In front of Victoria Palace Theatre of London stands a 12-foot tall clock tower called Little Ben, a miniature of its more famous big brother at Westminster Abbey. Little Ben is erected in honor of Franco-English friendship, and it has an apology for summer time carved on its base:
My hands may retard or they may advance.
My heart beats true for England and for France.
Here we see that “retard” simply means “slow down” and when this word was used to describe a mentally handicapped person half a century ago, it was already a euphemism, and it was commonly used as seen in The Child Who Never Grew by Pearl Buck in 1950, the first book that openly discussed the problems of having a retarded child. However, because of its negative connotations, “retarded” is now deemed as a blunt and politically incorrect word, and professionals including doctors, nurses, and social workers use “mentally disabled” or “mentally disadvantaged” instead.
The problem with some euphemisms is, whatever the expressions, what they signify remain the same, so negative connotations gradually gather around them, and they become equally explicit as their predecessors and will have to be replaced, thus presenting challenges for translators to catch the meanings of these ever eluding expressions. We constantly need to learn trendy euphemistical phrases, so as to be able to understand some professionals, although we may not have the equivalents in the languages for translation, such as the phrases the word “used” has been euphemized into: second hand ==> pre-owned ==> pre-loved.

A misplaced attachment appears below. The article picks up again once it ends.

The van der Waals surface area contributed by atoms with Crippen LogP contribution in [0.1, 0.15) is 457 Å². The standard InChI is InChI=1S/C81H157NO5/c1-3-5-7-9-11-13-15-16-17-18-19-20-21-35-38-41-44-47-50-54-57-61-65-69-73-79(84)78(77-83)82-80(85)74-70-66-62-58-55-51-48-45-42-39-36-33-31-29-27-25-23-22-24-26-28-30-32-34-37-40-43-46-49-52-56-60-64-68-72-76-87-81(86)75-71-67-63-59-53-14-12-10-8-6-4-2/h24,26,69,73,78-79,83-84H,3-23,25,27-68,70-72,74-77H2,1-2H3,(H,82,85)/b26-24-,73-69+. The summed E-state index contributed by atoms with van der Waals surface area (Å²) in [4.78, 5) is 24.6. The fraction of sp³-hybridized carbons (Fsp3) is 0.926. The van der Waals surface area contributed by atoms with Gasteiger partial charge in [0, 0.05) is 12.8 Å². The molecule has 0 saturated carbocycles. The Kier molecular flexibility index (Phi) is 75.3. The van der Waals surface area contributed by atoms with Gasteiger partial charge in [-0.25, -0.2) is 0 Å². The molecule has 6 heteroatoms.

The function of euphemism is to offer a mild, indirect, and, sometimes, vague expression as a substitute that sounds better or appears more polite for blunt precision or disagreeable truth. Some euphemisms are so deeply embedded in our minds that they present no understanding difficulties such as these for body functions and social taboos: to use the toilet or powder-room, and to pass away. Others, like those used by politicians or professionals, are less familiar to us: liquidation for assassination, liberation for aggression, misconduct or intimacy for adultery, development districts for distressed areas, the underprivileged for the poor, unmarried wives for mistresses, and maladjusted children for juvenile delinquents. Let’s see how many euphemisms you know in the list below.
1. Sufferer from fictitious disorder syndrome
3. Temporarily displaced inventory
4. Negative gain in test scores
5. Synthetic glass
6. Sanitation worker
7. Vegetarian leather
8. Thermal therapy kit
9. Collateral damage
10. Reutilization marketing yard
11. Tonsorial artist
14. Mental disorder
15. Rodent operator
A. Stolen goods, B. Junkyard, C. Plastic, D. Bag of ice cubes,
E. Garbage collector F. Civilian casualties, G. Liar, H. Vinyl,
I. Failed, J. Lower test scores, K. Undertaker, L. Insanity,
M. Rat catcher, N. Drunk, O. Hairdresser
Should you feel this test too confusing, you could find the clues to some harder words in the following context: “If you achieved negative gain in the test scores, please do not feel sub-optimal. I would be regarded as a sufferer from fictitious disorder syndrome, if I did not tell you the truth that this test was actually temporarily displaced inventory that belongs to reutilization marketing yard.” If this is still not as clear as daylight, look at the answers. Nobody will say you are being less than honest.
Answers: 1=G, 2=I, 3=A, 4=J=5=C, 6=E=7=H, 8=D, 9=F, 10=B, 11=O, 12=N, 13=K, 14=L, 15=M.